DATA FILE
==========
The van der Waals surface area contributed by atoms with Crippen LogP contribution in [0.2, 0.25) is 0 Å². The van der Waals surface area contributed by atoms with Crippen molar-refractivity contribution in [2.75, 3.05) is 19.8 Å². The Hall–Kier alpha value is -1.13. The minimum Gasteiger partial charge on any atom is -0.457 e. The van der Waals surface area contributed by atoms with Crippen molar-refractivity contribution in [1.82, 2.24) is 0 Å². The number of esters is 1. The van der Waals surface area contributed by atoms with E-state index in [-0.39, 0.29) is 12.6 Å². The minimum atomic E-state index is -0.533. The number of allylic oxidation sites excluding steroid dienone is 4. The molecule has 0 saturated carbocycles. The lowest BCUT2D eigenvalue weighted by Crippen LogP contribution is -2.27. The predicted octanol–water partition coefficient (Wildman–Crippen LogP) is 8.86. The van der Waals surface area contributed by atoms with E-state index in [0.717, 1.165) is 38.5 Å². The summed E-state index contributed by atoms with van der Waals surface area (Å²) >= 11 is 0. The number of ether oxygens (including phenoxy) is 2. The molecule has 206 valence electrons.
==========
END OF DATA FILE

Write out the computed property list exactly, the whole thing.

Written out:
The van der Waals surface area contributed by atoms with Crippen LogP contribution in [0.2, 0.25) is 0 Å². The van der Waals surface area contributed by atoms with Crippen molar-refractivity contribution in [2.75, 3.05) is 19.8 Å². The Hall–Kier alpha value is -1.13. The minimum Gasteiger partial charge on any atom is -0.457 e. The van der Waals surface area contributed by atoms with Crippen molar-refractivity contribution in [1.82, 2.24) is 0 Å². The number of esters is 1. The van der Waals surface area contributed by atoms with E-state index in [-0.39, 0.29) is 12.6 Å². The minimum atomic E-state index is -0.533. The number of allylic oxidation sites excluding steroid dienone is 4. The molecule has 0 saturated carbocycles. The lowest BCUT2D eigenvalue weighted by Crippen LogP contribution is -2.27. The predicted octanol–water partition coefficient (Wildman–Crippen LogP) is 8.86. The van der Waals surface area contributed by atoms with E-state index in [0.717, 1.165) is 38.5 Å². The summed E-state index contributed by atoms with van der Waals surface area (Å²) >= 11 is 0. The number of ether oxygens (including phenoxy) is 2. The molecule has 206 valence electrons.